That's what it's all about. It's about keeping employees billable for the long term and long term contracts do not want to take a chance on someone because they want new exposure. At IBM, I can assure you the chances are strongly in favor being pigeon-holed and stuck in one field or area. You would be better off working for a boutique firm for a few years then making the switch to another one that allows growth into a different discipline, then another and so forth.
IBM is the worst that I have experienced when it comes to professional growth and experience. I fell for it all and signed up. I was looking for a break from the fast paced consulting lifestyle and wanted to try something new. I ignored the posters on this board because I knew that with IBM's HUGE client base, there MUST be all kinds of opportunity out there. I was terribly wrong.
Keep in mind, teams do not like to lease you out to other teams for very long. So if your team is primarily in the Federal client spaces and you want to work commercial, or vice versa, you are screwed. IBM consulting is truly the worst I have ever experienced and I've worked next to consultants from many many places. It's not so much the people at IBM, most are bright and very talented, it's the culture that screws the employees.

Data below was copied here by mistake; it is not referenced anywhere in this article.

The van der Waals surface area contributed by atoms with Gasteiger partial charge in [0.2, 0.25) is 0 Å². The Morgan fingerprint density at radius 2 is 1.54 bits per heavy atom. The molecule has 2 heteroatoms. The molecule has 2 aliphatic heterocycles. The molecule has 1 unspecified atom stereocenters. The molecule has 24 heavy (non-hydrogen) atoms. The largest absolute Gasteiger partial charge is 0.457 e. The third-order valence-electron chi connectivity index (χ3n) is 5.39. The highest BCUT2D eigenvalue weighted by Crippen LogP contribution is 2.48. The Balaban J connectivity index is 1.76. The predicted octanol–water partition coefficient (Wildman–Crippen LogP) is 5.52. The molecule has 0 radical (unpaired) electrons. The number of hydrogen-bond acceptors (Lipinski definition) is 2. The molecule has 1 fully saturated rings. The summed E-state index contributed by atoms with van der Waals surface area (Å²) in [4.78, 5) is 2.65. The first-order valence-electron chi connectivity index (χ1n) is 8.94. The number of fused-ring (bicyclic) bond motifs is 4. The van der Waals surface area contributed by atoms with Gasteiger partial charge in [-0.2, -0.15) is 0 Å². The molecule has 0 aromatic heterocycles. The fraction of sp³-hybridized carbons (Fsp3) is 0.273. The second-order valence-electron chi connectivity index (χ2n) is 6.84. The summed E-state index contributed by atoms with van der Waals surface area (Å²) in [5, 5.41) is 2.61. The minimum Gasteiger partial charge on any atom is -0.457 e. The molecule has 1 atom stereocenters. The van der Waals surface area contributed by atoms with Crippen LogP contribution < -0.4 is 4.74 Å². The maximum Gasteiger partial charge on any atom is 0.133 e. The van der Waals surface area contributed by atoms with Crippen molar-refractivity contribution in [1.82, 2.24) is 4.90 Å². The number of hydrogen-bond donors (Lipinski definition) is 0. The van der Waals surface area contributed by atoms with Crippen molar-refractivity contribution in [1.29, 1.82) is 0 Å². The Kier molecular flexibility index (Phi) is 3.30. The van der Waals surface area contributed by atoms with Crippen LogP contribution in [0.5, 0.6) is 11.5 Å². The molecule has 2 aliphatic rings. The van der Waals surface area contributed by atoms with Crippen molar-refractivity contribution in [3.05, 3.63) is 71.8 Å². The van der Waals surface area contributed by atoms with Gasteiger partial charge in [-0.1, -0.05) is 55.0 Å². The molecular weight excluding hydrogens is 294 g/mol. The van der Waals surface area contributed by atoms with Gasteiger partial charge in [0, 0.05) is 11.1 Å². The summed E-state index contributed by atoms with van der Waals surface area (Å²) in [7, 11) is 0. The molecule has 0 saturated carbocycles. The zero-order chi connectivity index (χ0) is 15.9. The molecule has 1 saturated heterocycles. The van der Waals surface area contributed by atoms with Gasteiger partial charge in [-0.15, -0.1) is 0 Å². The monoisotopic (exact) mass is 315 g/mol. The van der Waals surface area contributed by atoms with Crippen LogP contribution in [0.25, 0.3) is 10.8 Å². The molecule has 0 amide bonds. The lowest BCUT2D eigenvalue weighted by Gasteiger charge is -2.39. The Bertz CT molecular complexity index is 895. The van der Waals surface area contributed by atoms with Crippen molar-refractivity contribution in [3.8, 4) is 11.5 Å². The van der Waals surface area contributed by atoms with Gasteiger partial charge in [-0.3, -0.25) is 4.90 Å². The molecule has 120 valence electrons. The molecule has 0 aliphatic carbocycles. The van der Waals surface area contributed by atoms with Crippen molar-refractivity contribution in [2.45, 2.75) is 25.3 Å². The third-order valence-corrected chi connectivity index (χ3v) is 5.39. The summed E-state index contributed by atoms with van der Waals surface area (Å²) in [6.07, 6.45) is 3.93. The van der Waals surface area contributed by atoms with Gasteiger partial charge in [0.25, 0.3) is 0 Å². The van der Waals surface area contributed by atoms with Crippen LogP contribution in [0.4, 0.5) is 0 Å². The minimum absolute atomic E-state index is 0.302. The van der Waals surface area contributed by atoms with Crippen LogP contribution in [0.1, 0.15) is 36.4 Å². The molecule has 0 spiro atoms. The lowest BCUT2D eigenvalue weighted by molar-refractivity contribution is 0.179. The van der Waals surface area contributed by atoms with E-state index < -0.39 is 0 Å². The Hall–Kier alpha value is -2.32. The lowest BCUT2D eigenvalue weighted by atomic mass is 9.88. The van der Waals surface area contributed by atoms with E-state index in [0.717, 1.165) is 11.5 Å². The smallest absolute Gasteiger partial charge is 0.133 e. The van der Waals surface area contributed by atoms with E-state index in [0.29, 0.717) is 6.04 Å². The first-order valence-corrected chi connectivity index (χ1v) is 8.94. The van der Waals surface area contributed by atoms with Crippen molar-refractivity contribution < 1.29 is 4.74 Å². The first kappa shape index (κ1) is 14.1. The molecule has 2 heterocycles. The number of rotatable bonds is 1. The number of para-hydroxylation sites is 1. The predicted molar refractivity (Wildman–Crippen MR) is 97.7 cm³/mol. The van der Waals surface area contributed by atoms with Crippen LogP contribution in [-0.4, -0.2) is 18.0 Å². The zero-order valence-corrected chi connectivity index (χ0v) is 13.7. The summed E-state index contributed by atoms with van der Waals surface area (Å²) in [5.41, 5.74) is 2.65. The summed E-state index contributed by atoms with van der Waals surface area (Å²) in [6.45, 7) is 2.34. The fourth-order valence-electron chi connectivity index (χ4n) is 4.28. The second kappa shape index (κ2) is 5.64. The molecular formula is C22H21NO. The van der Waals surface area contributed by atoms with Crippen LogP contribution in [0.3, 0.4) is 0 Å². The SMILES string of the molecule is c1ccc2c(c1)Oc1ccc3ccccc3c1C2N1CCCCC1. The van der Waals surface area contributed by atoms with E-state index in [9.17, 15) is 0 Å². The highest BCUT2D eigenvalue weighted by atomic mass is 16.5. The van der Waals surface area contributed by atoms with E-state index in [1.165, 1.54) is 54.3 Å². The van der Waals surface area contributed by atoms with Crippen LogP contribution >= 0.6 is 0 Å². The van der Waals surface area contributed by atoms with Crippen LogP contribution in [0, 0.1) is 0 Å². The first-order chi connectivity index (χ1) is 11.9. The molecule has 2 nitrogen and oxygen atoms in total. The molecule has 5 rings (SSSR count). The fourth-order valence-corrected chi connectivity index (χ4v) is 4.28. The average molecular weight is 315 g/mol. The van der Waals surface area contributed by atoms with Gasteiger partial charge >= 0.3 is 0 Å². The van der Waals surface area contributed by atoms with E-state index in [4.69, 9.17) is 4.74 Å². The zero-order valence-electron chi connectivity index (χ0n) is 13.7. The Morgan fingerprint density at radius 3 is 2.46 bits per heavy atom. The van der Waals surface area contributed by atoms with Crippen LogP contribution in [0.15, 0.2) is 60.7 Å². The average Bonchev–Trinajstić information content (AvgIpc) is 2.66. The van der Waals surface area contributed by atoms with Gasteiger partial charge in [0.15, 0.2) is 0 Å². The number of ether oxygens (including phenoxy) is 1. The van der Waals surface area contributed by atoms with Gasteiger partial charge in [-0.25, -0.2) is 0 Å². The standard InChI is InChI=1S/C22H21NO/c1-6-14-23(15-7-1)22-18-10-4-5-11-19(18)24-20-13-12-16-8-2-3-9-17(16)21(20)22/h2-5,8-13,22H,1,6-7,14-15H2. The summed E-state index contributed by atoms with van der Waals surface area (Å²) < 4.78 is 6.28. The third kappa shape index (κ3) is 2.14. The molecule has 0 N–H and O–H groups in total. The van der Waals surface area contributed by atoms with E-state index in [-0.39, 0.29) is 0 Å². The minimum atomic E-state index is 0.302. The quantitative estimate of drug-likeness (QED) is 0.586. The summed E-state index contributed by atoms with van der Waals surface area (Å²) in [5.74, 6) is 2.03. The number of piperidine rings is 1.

After the first face to face sniff test by HR, you may be invited to talk to a "real Manager" who will make a cursory determination if you are employable and tell you sweet nothings to make you slobber. He'll tell you it's just a matter of a week or two to process the paper work to hire you, but you'll see that nothing will be put on paper like a real offer.
Then you will sit by the proverbial phone waiting for that call which will probably never come because the contract they had you penciled in for never came to pass. Your calls to the Pig will got unreturned for months, etc.
I'm not lying, but check out my warning by ponying up the tariff to look at past postings and you'll see for yourself.
After 2 years of pushing paperwork mixed with coding in the deep, dark trenches in the 2 projects I was stuck on, I left. Now working in industry as a contractor coder, I've actually been presented with an opportunities to do business analysis work, which in my humble opinion, is a stepping stone for young graduates into developing actual consulting skills. Hearing back from friends still stuck at Big Blue, they bemoan being stuck on the same project doing low-level tech work with chances of their line manager supporting them in being assigned a business analyst role to be something like "when hell freezes over"(something that's even more unlikely due to the global warming phenomenon).